Imaging of cartilage repair procedures.

Sanghvi D, Munshi M, Pardiwala D - Indian J Radiol Imaging (2014)

ACI for talar osteochondral lesion (A). In stage 1 of the procedure, cartilage biopsy specimen (B) was obtained from a remote area and chondrocytes were harvested in vitro (C). In stage 2 of the procedure, the harvested chondrocytes were implanted (arrow in D). Postoperative 3-month follow-up MRI shows adequate integration of the graft (arrow in E)
© Copyright Policy - open-access
Related In: Results  -  Collection

License
Show All Figures
getmorefigures.php?uid=PMC4126139&req=5

Figure 10: ACI for talar osteochondral lesion (A). In stage 1 of the procedure, cartilage biopsy specimen (B) was obtained from a remote area and chondrocytes were harvested in vitro (C). In stage 2 of the procedure, the harvested chondrocytes were implanted (arrow in D). Postoperative 3-month follow-up MRI shows adequate integration of the graft (arrow in E)
Bottom Line: The gamut of surgical techniques, normal postoperative radiological appearances, and possible complications have been described.The five common techniques of cartilage repair currently offered include bone marrow stimulation (microfracture or drilling), mosaicplasty, synthetic resorbable scaffold grafts, osteochondral allograft transplants, and autologous chondrocyte implantation (ACI).Complications of cartilage repair procedures that may be demonstrated on magnetic resonance imaging (MRI) include plug loosening, graft protuberance, graft depression, and collapse in mosaicplasty, graft hypertrophy in ACI, and immune response leading to graft rejection, which is more common with synthetic grafts and cadaveric allografts.

View Article: PubMed Central - PubMed

Affiliation: Department of Radiology, Kokilaben Dhirubhai Ambani Hospital, Andheri (W), Mumbai, Maharashtra, India.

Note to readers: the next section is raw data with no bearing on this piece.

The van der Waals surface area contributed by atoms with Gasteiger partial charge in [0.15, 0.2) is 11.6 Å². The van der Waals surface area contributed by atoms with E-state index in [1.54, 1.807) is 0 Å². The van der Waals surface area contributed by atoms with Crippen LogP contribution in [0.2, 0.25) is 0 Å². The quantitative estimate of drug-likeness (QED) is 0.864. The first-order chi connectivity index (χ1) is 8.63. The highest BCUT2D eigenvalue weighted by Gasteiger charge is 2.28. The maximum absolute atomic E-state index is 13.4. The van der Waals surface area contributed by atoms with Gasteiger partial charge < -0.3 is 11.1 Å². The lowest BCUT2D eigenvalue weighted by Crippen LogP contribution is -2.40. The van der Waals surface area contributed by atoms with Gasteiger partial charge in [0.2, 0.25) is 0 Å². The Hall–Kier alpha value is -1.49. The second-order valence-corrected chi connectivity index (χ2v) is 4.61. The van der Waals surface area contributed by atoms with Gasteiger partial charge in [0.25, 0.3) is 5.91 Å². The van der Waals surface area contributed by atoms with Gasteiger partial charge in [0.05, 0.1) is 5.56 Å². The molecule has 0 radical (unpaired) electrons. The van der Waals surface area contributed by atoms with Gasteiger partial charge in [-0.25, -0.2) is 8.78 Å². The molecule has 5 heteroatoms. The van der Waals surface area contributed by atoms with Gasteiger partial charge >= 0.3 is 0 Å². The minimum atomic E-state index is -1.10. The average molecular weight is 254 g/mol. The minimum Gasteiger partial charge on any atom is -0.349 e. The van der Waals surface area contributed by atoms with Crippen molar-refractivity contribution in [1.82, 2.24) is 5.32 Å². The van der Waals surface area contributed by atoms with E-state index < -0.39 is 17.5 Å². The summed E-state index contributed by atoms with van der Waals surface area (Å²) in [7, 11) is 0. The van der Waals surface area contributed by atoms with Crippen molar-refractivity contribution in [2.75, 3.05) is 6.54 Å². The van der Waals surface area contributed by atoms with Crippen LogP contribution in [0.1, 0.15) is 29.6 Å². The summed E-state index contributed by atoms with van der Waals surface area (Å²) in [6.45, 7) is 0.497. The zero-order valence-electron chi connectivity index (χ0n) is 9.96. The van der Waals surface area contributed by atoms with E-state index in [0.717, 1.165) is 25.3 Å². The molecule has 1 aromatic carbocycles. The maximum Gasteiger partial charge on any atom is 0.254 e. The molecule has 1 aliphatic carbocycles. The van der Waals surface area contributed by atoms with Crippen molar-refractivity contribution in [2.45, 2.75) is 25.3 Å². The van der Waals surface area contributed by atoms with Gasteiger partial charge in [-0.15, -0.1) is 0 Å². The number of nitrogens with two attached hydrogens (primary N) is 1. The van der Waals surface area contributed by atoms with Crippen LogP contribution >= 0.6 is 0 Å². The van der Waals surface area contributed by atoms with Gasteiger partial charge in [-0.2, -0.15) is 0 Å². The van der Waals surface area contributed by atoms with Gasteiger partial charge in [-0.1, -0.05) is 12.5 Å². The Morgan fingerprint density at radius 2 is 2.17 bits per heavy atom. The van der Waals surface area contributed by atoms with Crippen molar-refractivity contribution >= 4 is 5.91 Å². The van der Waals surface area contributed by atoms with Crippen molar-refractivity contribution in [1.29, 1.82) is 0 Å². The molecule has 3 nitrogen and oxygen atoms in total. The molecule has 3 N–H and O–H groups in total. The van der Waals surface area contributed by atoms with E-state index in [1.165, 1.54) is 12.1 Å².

ABSTRACT
The rationale for cartilage repair is to prevent precocious osteoarthritis in untreated focal cartilage injuries in the young and middle-aged population. The gamut of surgical techniques, normal postoperative radiological appearances, and possible complications have been described. An objective method of recording the quality of repair tissue is with the magnetic resonance observation of cartilage repair tissue (MOCART) score. This scoring system evaluates nine parameters that include the extent of defect filling, border zone integration, signal intensity, quality of structure and surface, subchondral bone, subchondral lamina, and records presence or absence of synovitis and adhesions. The five common techniques of cartilage repair currently offered include bone marrow stimulation (microfracture or drilling), mosaicplasty, synthetic resorbable scaffold grafts, osteochondral allograft transplants, and autologous chondrocyte implantation (ACI). Complications of cartilage repair procedures that may be demonstrated on magnetic resonance imaging (MRI) include plug loosening, graft protuberance, graft depression, and collapse in mosaicplasty, graft hypertrophy in ACI, and immune response leading to graft rejection, which is more common with synthetic grafts and cadaveric allografts.

No MeSH data available.


Related in: MedlinePlus